There is an interesting and worrying piece in the New York Times about dermatologists in the US. The charge is that patients attending with medical skin complaints are treated as second class compared with those patients seeking cosmetic interventions. The latter make more money for the MDs. The insurance company payout for seeing people with ‘ordinary’ medical skin complaints is low, say some dermatologists in defence.
There are lots of reasons why I find this disturbing. The ultimate outcome of demand-based medicine means that the largest dollar shouts loudest. But this does not match who is in need of most medical care. Why on earth should patients with serious skin complaints be dealt with less quickly than those who want a few wrinkles pressed out? Medical magazines in the UK frequently offer courses for doctors or nurses wanting to do a bit of cosmetic botox. Dentists, too, are getting in on the act. Is this really a good use of time and training?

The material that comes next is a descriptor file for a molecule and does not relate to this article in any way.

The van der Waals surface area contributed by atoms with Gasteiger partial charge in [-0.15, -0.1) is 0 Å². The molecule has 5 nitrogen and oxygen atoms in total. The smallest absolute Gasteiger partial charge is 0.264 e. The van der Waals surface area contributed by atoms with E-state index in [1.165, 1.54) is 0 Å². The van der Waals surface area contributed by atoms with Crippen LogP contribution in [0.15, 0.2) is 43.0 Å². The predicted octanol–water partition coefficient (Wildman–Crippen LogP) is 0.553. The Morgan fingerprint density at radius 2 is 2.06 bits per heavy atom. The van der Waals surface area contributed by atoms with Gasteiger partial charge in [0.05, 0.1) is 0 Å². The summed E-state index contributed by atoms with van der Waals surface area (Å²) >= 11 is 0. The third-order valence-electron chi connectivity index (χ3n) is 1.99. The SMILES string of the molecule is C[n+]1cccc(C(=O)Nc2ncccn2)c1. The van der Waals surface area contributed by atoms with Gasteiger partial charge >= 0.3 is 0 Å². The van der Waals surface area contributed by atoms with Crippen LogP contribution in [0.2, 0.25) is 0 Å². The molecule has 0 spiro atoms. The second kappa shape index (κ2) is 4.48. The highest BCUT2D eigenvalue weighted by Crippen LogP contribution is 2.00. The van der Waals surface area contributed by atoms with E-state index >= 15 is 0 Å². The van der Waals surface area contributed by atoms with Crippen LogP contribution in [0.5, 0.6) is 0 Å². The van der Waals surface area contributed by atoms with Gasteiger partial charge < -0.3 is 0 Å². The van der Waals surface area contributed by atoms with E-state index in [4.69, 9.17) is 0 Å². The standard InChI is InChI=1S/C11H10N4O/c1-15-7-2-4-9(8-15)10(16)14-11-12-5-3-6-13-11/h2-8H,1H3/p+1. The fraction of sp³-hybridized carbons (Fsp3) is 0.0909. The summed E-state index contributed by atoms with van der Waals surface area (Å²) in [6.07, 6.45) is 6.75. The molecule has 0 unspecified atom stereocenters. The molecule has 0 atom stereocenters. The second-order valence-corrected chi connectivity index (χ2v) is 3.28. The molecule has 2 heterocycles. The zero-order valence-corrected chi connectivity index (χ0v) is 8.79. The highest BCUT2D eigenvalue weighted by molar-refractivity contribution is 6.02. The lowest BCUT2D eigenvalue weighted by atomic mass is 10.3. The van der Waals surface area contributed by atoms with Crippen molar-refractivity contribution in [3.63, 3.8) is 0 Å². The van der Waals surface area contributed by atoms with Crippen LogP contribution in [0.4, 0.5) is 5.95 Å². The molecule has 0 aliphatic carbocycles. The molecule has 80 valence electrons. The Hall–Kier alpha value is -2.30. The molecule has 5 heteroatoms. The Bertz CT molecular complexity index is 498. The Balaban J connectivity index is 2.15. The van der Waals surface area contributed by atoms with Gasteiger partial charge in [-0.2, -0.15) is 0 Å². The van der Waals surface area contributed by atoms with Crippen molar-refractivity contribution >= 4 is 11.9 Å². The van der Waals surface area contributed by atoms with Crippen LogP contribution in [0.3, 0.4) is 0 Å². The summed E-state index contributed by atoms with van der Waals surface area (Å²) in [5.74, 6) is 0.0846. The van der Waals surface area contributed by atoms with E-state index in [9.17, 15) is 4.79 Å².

The other thing that bothers me is our apparant obsession with being wrinkle free. What kind of society is it that proclaims itself to think ageism a terrible thing – but then spends vast amounts of time and money trying to superficially avoid the signs of maturity?